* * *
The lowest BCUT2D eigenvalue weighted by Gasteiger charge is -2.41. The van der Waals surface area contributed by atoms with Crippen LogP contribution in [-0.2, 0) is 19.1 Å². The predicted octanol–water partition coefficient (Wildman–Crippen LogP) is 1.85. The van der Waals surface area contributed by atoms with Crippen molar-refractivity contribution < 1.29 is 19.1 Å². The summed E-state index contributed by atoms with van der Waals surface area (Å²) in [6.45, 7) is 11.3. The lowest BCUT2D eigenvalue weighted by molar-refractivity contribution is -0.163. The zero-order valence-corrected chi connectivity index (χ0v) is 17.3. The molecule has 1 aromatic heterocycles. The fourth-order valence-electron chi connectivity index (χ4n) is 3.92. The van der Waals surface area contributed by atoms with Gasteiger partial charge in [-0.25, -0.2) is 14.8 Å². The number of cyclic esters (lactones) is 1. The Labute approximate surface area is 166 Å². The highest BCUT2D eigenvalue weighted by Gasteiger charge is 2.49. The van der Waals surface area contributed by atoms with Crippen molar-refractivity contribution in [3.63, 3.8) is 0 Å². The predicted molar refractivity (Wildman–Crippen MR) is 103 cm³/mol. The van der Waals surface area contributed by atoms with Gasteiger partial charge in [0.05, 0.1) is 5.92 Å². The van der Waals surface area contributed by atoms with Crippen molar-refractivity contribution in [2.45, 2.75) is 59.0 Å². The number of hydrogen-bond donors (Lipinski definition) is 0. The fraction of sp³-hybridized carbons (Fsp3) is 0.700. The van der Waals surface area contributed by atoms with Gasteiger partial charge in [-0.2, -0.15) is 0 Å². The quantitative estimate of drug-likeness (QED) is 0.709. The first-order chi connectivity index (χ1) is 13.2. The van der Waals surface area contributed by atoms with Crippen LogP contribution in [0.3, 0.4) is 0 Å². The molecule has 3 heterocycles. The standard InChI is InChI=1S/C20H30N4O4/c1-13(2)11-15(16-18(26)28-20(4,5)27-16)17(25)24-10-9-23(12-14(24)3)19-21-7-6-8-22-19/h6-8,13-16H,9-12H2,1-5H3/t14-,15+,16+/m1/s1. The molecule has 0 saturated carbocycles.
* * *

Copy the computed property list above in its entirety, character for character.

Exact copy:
The lowest BCUT2D eigenvalue weighted by Gasteiger charge is -2.41. The van der Waals surface area contributed by atoms with Crippen LogP contribution in [-0.2, 0) is 19.1 Å². The predicted octanol–water partition coefficient (Wildman–Crippen LogP) is 1.85. The van der Waals surface area contributed by atoms with Crippen molar-refractivity contribution < 1.29 is 19.1 Å². The summed E-state index contributed by atoms with van der Waals surface area (Å²) in [6.45, 7) is 11.3. The lowest BCUT2D eigenvalue weighted by molar-refractivity contribution is -0.163. The zero-order valence-corrected chi connectivity index (χ0v) is 17.3. The molecule has 1 aromatic heterocycles. The fourth-order valence-electron chi connectivity index (χ4n) is 3.92. The van der Waals surface area contributed by atoms with Gasteiger partial charge in [-0.25, -0.2) is 14.8 Å². The number of cyclic esters (lactones) is 1. The Labute approximate surface area is 166 Å². The highest BCUT2D eigenvalue weighted by Gasteiger charge is 2.49. The van der Waals surface area contributed by atoms with Crippen molar-refractivity contribution in [3.63, 3.8) is 0 Å². The predicted molar refractivity (Wildman–Crippen MR) is 103 cm³/mol. The van der Waals surface area contributed by atoms with Gasteiger partial charge in [0.05, 0.1) is 5.92 Å². The van der Waals surface area contributed by atoms with Crippen molar-refractivity contribution in [2.45, 2.75) is 59.0 Å². The number of hydrogen-bond donors (Lipinski definition) is 0. The fraction of sp³-hybridized carbons (Fsp3) is 0.700. The van der Waals surface area contributed by atoms with Gasteiger partial charge in [-0.2, -0.15) is 0 Å². The quantitative estimate of drug-likeness (QED) is 0.709. The first-order chi connectivity index (χ1) is 13.2. The van der Waals surface area contributed by atoms with Crippen LogP contribution in [0.3, 0.4) is 0 Å². The molecule has 3 heterocycles. The standard InChI is InChI=1S/C20H30N4O4/c1-13(2)11-15(16-18(26)28-20(4,5)27-16)17(25)24-10-9-23(12-14(24)3)19-21-7-6-8-22-19/h6-8,13-16H,9-12H2,1-5H3/t14-,15+,16+/m1/s1. The molecule has 0 saturated carbocycles.